Implementing New Curricular Learning with
Universally Designed Experiences
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** Involve the principal as a change agent. The presence of a proactive, visible, and committed principal is often crucial to successful inclusion (Working Forum on Inclusive Schools, 1994). If the principal is not already involved in the inclusion movement, then his or her support must be enlisted. O'Brien and Forest (1989) provide a number of suggestions for how to do this. Through the principal's leadership, a model of accepting and welcoming students with disabilities can be established, collaborative teaming encouraged, planning time for inclusion sanctioned, resources made available, parents involved, and progress made.
** Involve parents. By law, parents are entitled to be fully involved in planning the education of their child with a disability. Beyond the requirements of law, however, including parents in efforts to plan for and implement the inclusion of their child makes eminent good sense -- parents have expert, in-depth knowledge of their child's personality, strengths, and needs and can make substantial contributions to the inclusion effort. As primary stakeholders in inclusion, parents should be included throughout the entire planning and implementation process -- in the early information-gathering and planning meetings, where decisions are made about the shape and scope of the inclusion program; in the IEP meeting where decisions are made about their child's education; and beyond, when concerns or questions arise during the course of a school day or semester. Professional members of the team planning for inclusion can promote involvement of parent team members by appreciating and valuing the type of knowledge that parents bring to the planning table, by communicating openly and honestly with parents, by respecting the family's cultural patterns and beliefs, and by listening carefully to the suggestions and concerns that parents have (Orelove & Sobsey, 1991, pp. 418-419).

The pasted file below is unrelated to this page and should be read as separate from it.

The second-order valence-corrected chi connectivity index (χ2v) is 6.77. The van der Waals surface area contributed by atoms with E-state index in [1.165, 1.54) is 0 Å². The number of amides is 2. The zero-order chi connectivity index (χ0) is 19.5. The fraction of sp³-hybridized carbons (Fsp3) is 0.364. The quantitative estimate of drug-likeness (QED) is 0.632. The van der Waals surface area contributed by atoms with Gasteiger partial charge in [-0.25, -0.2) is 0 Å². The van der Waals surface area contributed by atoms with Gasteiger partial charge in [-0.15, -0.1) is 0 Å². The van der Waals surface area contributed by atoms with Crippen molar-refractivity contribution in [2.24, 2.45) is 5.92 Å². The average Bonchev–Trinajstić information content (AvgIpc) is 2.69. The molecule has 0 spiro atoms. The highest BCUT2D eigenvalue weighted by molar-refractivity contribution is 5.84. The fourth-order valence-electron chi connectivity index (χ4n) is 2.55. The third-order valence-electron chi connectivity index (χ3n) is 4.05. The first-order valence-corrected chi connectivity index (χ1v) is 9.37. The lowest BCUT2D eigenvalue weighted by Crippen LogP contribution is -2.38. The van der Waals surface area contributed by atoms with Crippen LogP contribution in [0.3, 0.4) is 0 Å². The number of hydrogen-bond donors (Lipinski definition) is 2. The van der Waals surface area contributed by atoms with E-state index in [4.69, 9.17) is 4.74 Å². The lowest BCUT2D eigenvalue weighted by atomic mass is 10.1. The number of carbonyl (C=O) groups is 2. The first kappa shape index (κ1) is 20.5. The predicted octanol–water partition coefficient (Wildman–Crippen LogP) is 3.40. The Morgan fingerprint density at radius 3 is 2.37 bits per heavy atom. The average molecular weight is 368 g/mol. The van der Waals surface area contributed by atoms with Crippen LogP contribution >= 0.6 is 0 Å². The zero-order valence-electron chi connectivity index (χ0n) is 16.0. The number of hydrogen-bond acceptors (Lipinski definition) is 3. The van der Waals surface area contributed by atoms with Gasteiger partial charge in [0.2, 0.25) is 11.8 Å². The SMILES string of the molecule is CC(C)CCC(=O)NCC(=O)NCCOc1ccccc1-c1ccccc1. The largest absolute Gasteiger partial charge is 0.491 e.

** Develop the disability awareness of staff and students. Teachers, classroom aides, and other students in the classroom and their parents need to have an understanding of disabilities and the special needs that having a disability can create. Teachers and aides need in-depth knowledge, in order to understand and meet the student's needs. This will also help teachers establish an atmosphere of acceptance and to plan activities that foster inclusion.
** Notwithstanding the fact that "young people have an amazing capacity for acceptance of differences and tend to see students with disabilities as people first" (LeRoy, England, Osbeck, 1990, p. 9), students in general education classes also need information. A discussion of disability -- what it means to have a disability, what it does not mean -- can help students understand and interact with their peers with disabilities. It is important, however, for the teacher (and other school staff) to know and observe the district's policies regarding confidentiality and to not reveal personal information about an individual student -- including the specific nature of his or her disability -- without the permission of that student's parents. Many teachers have found that the student's parents are valuable partners in developing the awareness of other students and school staff in regard to disability issues in general and their child's disability in particular. Depending on the nature of the student's disability, classmates may also need information about classroom routines that might change, equipment that might be used by the student, safety issues, and any additional individuals who may be in the class assisting the student.